With each passing year all of us have dates that we mark in our minds or hearts as important.
As I reach the end of August each year my thoughts reflect on the last days of my late father, Floyd, who passed on Aug. 30, 1987.
In his last days, Dad faced a fierce but short battle with lung cancer. Years of smoking had led him into a skirmish I know he did not want to face at the young age of 54.
On Aug. 29, I arose early to take a school exam. Upon returning from school my father asked me to drive him about 30 miles away to look at a used riding lawnmower.
It had been just six weeks since he had been diagnosed.
They told him if treatments were successful he could have five years more to share with us. As with most people who undergo chemotherapy, he experienced a rough six weeks. His once perfect hair, which as a child I had so many times seen him carefully take his black comb from his pocket and straighten the ridge at the front of his head, now was gone and his body was almost a shell of the strong man I had grown to love and depend on in so many ways.
Dad used the trip for the lawnmower to tell me how proud he was of me and shared some hopes for my future.
We drove and I listened.
He said that he enjoyed the years of helping me as road manager as I traveled on the road playing music. He and Mom took care of the countless details which were needed out there that we never even knew about.
I wish I could remember every word, but I can’t.
Perhaps in many ways I was trying to block what he said because in my heart I knew this was his way of telling me goodbye.
I do not know how he knew his time was nearing. I later found out he had spent much of the previous day doing the same with my Mom. He was anxiously awaiting the arrival of my brother, who lived out of town, so he could also speak with him.
We checked out the mower and of course we did not buy it. We went on our way back to the house.
Upon returning, I prepared to leave for a show. I was performing at the annual Gospel Gold Festival with the Marksmen quartet in Dahlonega.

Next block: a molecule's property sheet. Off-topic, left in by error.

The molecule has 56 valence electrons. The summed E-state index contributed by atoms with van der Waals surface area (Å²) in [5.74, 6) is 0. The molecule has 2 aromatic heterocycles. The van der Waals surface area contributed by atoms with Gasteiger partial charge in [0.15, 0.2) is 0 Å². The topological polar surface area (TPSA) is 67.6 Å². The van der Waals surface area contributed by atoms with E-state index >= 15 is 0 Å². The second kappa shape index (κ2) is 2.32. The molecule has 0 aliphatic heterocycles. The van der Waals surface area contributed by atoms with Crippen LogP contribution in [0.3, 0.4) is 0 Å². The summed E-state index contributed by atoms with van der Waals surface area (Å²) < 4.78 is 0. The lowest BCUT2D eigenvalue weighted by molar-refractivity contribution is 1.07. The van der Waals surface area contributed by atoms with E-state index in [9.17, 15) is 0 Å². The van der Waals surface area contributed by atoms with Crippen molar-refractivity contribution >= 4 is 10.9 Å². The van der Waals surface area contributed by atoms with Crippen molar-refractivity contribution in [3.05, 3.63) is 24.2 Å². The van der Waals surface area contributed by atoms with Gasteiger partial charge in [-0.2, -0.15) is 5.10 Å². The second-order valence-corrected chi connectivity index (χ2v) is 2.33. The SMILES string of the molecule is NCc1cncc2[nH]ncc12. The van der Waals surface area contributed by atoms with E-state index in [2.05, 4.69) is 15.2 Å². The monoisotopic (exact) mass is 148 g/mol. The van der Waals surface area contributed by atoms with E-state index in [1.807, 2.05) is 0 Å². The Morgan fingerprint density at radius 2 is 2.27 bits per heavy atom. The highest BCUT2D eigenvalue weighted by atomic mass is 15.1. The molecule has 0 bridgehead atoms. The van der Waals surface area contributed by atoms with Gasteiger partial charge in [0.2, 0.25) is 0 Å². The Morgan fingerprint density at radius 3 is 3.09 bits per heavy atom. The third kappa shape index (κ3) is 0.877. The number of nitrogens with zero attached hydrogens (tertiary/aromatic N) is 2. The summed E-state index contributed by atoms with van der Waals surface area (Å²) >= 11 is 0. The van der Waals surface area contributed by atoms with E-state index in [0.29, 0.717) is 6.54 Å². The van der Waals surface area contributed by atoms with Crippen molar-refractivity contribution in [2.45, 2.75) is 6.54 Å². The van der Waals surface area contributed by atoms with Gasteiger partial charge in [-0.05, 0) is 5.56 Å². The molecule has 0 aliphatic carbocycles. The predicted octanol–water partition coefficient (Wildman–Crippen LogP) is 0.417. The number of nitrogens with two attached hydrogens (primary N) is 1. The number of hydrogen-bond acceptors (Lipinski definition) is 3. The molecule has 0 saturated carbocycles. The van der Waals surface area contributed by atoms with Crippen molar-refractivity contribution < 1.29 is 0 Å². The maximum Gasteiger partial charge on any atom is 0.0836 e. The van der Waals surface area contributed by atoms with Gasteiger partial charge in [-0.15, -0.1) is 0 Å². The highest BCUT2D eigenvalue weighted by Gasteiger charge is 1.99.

We did our show around 7 p.m., then I visited with folks around the record table signing a few autographs. The Florida Boys, one of my early TV heroes, were scheduled to perform at 10 p.m., so I was going to wait to see them for the first time.
As I sat at the table, I began to develop a tremendous migraine. As nausea set in, I knew I had to leave and make the two hour drive back home.
I turned to the Marksmen leader, Earle Wheeler, and said “I’ve got to go now, if I don’t I will not be able to make it.”
The symptoms progressively got worse on the trip home but I pressed on through the darkness.
As I pulled onto Warwick Circle, all the lights in my house were on. I rushed in to find nobody home. There was a note on the kitchen table from my mom, which said “Gone to Hospital.” On the phone were two urgent messages from her. I jumped in my truck and rushed to the hospital.
As I entered the hospital I was ushered quickly to the seventh floor. I saw a lady in the distance near the pay phone. I did not even recognize her as my mother. The weight of the circumstances were heavy on her shoulders.
My father insisted on spending his time not in a hospital room but in the patient’s day room.
I arrived just in time to share my father’s last hour before God called him home. Mom and I held his hands as he literally walked into that good night. And he did walk straight into God’s arms.
When I reached the door to our house earlier that evening, that headache and all the symptoms which had beckoned me home were gone.
I was sent a message to come home through God’s telephone.
If God had not placed upon me that affliction, I would have stayed and enjoyed the show and would have missed being with my Dad in those final moments.
That migraine was a miracle to me that helped me to experience what life and death is really about; it’s about the people we love and how we share our time together.